|1.||a way of regarding situations, facts, etc, and judging their relative importance|
|2.||the proper or accurate point of view or the ability to see it; objectivity: |
try to get some perspective on your troubles
Since yesterday I ran my longest run ever - 12 miles on the treadmill, this is my current perspective:
|or a long run....|
But let me back up a scootch. I had one more long run on my schedule to complete for my half-marathon training, supposedly on Saturday. I also have two big cake orders (one for family), swimming class, work, and the knowledge that I usually can't walk or function after long runs due to muscle and stomach pain. This run was looming large in my mind. Plus the kids are so sick of winter that the little guy is passing the time by perfecting his "Annoying Little Brother" routine, and the little girl is near constantly crying for my attention and to please get her brother the heck off of her. Awesome.
|Can barely see the end of driveway.|
Then, yesterday around lunchtime I decided I'd fit it in after work. I was working from home. The weather report was totally clear (even if the windchill had the temp down into the single digits). I could suck it up, bundle up, get it done, then collapse afterwards, leaving the rest of the weekend blissfully free for everything else. Sheriff gave me the go-ahead, saying "do this any day you can make it the main priority". Silly man. As if I ever get ONE main priority....
Within minutes of making this plan and having it blessed by coach, husband, and kids (ok not blessed but...), it turned into a white-out outside. Clear skies and clear roads were gone. I was furious. Mother Nature seriously has it in for me. The feeling is becoming mutual.
By now the idea of having the blessed run over with was so ingrained in my mind that I decided to not let the elements win. I would charge up the IPad, load on some Netflix, and hit the treadmill. Which I did.
I mimicked the race course, doing the first 5 miles at a 2% incline and the rest flat except for the last mile, which went back to a 1% incline. I took a walk break at miles 4 and 8 to drink and to take in some Pocketfuel. I watched The Tudors and Breaking Bad. I watch the kids zoom around the basement and crash their big trucks into one another until I begged my husband to take them back upstairs. I wanted to quit after mile 7 or so. But I didn't.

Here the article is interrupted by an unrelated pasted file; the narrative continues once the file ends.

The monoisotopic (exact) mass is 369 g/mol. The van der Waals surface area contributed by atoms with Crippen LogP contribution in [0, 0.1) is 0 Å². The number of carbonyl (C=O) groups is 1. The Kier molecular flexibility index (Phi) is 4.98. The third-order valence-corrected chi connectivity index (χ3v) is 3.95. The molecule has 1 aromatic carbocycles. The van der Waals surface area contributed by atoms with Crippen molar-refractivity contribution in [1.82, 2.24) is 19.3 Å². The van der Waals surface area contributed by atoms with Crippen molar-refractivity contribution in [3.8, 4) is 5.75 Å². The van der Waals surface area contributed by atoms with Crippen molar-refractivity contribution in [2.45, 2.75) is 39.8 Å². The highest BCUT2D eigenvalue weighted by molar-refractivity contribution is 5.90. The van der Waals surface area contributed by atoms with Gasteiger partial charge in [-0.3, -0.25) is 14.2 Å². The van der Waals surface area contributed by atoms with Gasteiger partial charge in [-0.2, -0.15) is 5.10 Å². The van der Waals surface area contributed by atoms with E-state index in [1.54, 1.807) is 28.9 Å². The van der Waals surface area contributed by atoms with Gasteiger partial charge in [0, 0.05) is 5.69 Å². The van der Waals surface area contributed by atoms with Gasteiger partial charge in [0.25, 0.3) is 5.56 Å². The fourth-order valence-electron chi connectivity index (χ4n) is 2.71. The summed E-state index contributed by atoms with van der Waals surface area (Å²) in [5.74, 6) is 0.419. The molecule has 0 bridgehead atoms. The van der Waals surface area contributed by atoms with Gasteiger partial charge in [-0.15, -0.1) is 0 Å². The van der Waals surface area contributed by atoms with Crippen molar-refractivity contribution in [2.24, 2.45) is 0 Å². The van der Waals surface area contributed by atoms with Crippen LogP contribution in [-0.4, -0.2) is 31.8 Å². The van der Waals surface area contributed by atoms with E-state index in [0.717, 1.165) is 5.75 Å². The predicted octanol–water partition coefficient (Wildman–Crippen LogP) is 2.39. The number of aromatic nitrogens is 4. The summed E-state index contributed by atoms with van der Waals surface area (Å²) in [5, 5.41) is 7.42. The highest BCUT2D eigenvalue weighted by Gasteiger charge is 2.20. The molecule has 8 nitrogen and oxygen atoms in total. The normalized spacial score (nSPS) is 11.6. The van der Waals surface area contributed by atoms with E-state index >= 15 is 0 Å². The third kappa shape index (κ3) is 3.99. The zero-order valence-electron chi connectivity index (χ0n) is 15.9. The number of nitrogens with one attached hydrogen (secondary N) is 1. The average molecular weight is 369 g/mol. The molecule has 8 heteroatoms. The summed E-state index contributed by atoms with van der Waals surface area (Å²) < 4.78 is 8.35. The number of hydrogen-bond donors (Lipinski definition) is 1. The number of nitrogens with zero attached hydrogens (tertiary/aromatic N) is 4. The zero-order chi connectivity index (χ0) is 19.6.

|Final time 2:07:55. And apparently 14 calories.|
I now know when my 'mill's automatic shutoff is.
My first reaction after finishing was panic and anger, as my kids both rushed to hug me, taking me out at the knees and causing me nearly fall on them. Seriously kids, give mom a break. We need to install an escape route from the pain cave that doesn't immediately pass the playroom. My second reaction was disappointment at my pace and overall feeling. Which was exhaustion and pain. No exhilaration or endorphins here, but lots of relief to have the run done.
Shouldn't I be feeling ready? Excited? Energized? After a good nights sleep, some chats with friends, and careful consideration, I've decided that I need to put this in perspective. A side effect of hanging out with amazing athletes, both in real life and via social media (which is sadly at least half of my social life), is that you get a skewed perspective on what is "normal". Most people don't run 10+ miles for fun. Those that do are often sore afterwards. A mile at 10:30 pace is the same distance as a mile at 8:30 pace. It just takes longer. Duh.
So instead of comparing my current state to say, my coach who has been an IM triathlete for years and just ran a marathon, or my running friends who've been at it for years, let's compare yesterday's run to this chick:
This was me less than a year ago. Posing at the Mile 3 marker of one of my very first 5ks. BEFORE the start of the race. Two hours later I would be quite inebriated watching the St. Patrick's Day parade from a local beer garden, having walked half of the route and gone straight to the pub after. Actually, it was a really fun race. But I could only jog a mile, I never had aspirations of going farther, and I'm pretty sure that roll under my race bib is actually my muffin top, not something in a kangaroo pocket.
Fast forward four months to July 2013, when I completed my first sprint triathlon. The fact that it was over 95 degrees that day is something, but in reality it took me over 32 minutes to cover 2.5 miles at a shuffle so slow I really could have walked.
Fast forward another 3 months. October. I'm on crutches. Couldn't walk for 5 weeks, much less run.
December. Two months ago. Just wrapping up the Couch to 5k plan. I could run, but only for a few minutes at a time, and then only at about 12:00 pace.
Yesterday. 12 miles at 10:40 pace. In two weeks I will complete my first half-marathon in under 2:30 (barring natural or other disasters).
Furthermore, I'm very excited to be able to tell you all that my favorite tri-friend Gypsy will be joining me! She's jumping into the race to keep me company, stay with me, and make sure I finish. Since I did my first triathlon with her, and watching her train for the Boston Half last fall was a major inspiration for me taking on the 13.1 distance, I couldn't be more happy to have her. I would wax poetic about it longer, but it would just embarrass her. I can see her shaking her head as I type this. Still. Pretty psyched.
|Look out New Bedford!!!|